Ryan Seacrest Is No. 1 on THR's Reality Power List
He is everywhere. For the impact he has made — and continues to make — as the agent and arbiter of popular culture, the American Idol host is No. 1 on our list.
Last year, before the NBCUniversal-Comcast merger was finalized, Ryan Seacrest’s Los Angeles office had become an entertainment war room, with the tireless mogul plotting, if not exactly a takeover, at least a strategy by which his empire would expand.
On a dry-erase board, the most famous public face of Comcast (through its E! network) had listed in one column the many new NBCU channels — NBC, Bravo, USA — that would be more closely available to him post-merger. In another went Comcast’s collection of networks, from E! to G4, a visual reminder of every place where he could sell, repurpose or have a presence once the marriage was complete.
Now, two months after the merger closed, that board is gone, replaced by a Precor elliptical machine. And Seacrest, amid the shake-up and pawn-shuffling, is a beneficiary of the spoils. On this March day, in those same Wilshire Boulevard offices, the host, 36, explains with boyish excitement how synergy — that oft-used, harder-to-execute corporate concept — is at work.
It was evident the evening of the Academy Awards, when he interrupted his red-carpet duties on E! to plug a Today show interview with Charlie Sheen airing the following morning. He has already met with the new executive team, from NBCUniversal CEO Steve Burke to Bob Greenblatt, chairman of NBC Entertainment. And this month, the newly merged company will turn to Seacrest to play a key role in its coverage of the royal wedding for its combined assets, from E! News to Today. (At press time, efforts to get him from a live episode of American Idol in Los Angeles on a Thursday night to the nuptials in London on a Friday were proving insurmountable.) He acknowledges he likes the prospect of appearing more frequently on Today. “I’m kind of going into this merger saying: ‘Hey, what do you got? What can we do? Yes. Let’s go,’ ” Seacrest says.
Burke, who previously served as Comcast’s COO, couldn’t be happier. “It is rare to find someone who excels both in front of and behind the camera, but that certainly applies to Ryan,” he tells The Hollywood Reporter. “He’s been a big part of E!’s success in recent years both on-air and as a producer, and we are pleased to be in business with him.”
Indeed, in a universe where many outsiders ask, “What does this man do to earn more than $55 million a year?” — after all, he doesn’t act, sing or dance — Seacrest has the industry wondering, what does he not do? An enviable hybrid of on-air personality and behind-the-scenes powerhouse, Seacrest is omnipresent. He begins his day on the radio and ends it on TV, both in front of the camera (on Idol) and behind it (with the Kardashians). In between, he graces red carpets, films E! News and doles out frequent updates to his 4.2 million Twitter followers.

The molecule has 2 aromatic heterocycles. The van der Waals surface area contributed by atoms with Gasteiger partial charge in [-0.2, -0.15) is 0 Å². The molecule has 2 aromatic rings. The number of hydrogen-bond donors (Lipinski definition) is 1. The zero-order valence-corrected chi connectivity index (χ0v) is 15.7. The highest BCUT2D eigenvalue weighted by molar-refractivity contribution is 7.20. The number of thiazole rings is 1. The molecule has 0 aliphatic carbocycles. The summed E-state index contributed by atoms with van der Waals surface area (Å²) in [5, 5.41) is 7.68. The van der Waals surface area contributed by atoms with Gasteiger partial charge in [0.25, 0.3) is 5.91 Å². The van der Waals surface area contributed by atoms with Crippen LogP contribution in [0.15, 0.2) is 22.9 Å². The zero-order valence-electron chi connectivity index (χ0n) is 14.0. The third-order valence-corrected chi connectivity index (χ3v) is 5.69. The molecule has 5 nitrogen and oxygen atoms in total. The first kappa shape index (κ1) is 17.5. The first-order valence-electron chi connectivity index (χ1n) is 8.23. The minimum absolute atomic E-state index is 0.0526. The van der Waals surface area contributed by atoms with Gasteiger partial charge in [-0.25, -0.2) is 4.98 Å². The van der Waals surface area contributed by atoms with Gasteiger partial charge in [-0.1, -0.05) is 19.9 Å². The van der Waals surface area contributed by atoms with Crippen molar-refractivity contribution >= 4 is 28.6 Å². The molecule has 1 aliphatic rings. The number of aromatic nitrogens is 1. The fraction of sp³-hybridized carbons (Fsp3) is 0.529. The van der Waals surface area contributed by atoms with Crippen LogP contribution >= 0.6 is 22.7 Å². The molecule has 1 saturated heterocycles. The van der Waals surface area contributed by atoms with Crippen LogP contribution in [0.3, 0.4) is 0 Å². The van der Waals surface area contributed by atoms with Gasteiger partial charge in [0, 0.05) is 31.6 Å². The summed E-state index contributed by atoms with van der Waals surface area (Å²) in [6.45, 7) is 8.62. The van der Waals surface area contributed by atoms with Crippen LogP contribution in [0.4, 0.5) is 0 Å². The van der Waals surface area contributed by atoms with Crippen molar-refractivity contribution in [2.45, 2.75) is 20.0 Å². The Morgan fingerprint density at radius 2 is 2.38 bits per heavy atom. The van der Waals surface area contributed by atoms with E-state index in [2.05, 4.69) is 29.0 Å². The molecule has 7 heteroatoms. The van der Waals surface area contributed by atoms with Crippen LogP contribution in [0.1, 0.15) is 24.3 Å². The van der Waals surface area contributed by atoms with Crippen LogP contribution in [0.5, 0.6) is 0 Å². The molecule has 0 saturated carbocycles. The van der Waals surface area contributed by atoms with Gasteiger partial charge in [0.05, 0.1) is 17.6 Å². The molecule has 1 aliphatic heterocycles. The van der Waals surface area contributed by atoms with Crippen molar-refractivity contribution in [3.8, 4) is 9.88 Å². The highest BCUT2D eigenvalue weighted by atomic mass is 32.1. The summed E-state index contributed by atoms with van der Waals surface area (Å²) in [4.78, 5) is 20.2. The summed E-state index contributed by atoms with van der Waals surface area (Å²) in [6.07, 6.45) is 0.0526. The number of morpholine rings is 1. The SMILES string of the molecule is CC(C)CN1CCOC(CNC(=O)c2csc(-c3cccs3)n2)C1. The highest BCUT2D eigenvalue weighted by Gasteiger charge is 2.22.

The area where he is most dominant, however, is reality TV, a genre in which he is beyond measure the most powerful person in Hollywood. While there are bigger stars in the medium and producers with more shows, there is no one whose brand is broader in reach or more impactful at the watercooler than his. Whether you think the kinds of shows he does are worthy of celebration (some would decry his appallingly addictive Kardashian franchise as the end of Western civilization), the fact is, his programming occupies as many as five hours a week and is watched by more than 35 million viewers (if you count Idol). And in a TV genre where influence is built around an ability to get people talking, what is more powerful than ubiquity?
On this day, he leaps to his feet to grab a packet of papers from his desk that lists his many TV projects. For this minute, he is Ryan Seacrest the Producer, the big boss of some 40 staffers at Ryan Seacrest Productions. He rattles off seven unscripted series on or near airing, including the Emmy-winning Jamie Oliver’s Food Revolution (ABC), The Dance Scene centering on Lady Gaga’s choreographer (E!), I Kid hosted by Brad Garrett (TLC) and, of course, four incarnations of the Kardashian franchise.
The latter not only has proved a consistent ratings driver for E! (the most recent Keeping Up With the Kardashians season averaged 3.5 million viewers) but also spawned ancillary revenue streams that helped the Kardashian family earn $65 million in 2010. Seacrest admits he has had conversations about a spin-off with Kylie and Kendall Jenner, the youngest teen daughters in the Kardashian brood. “As soon as they can get their work permits,” he laughs, likely only half-kidding.
Seacrest has another 19 projects in development and nine more being considered. They range from game shows to docuseries, and he smiles at the mention of each of them. Unlike many brand-name producers who slap their names on series and walk away, Seacrest is famous for his involvement in every stage, from casting to tone to the music in his shows.
“This is not someone who just delegates away,” says NBCUniversal Cable Entertainment chairwoman Bonnie Hammer. “Ryan is someone who really gets his hands dirty.”
At his core, Seacrest is an avid consumer and purveyor of popular culture, someone who can set a trend or know when to jump on one in progress. “Ryan absolutely has his finger on the pulse because he’s talking to America every day through his radio show,” Idol creator Simon Fuller says of Seacrest’s direct connection to his audience. “He knows what people are thinking about, and as a producer that really gives him a leg up.” He regularly sifts through and communicates with his Twitter followers with the same goal in mind. “I work best inundated with things,” Seacrest says, “when it’s like raining information.”
One thing raining on him at E! is the inevitability of a new boss (Ted Harbert was reassigned post-merger; a search is under way for a replacement). Ever facile, he says, “We’re anticipating that there will be more interest in scripted at E! [under Hammer] and from the other networks now that they are in the family, so we have put some focus on scripted.” (Hammer confirms to THR that scripted will indeed be part of the network’s next phase, and Seacrest’s contributions will be welcomed.) Although he’s not ready to unveil details, he has two scripted projects in development and a third in the works with Harvey Weinstein.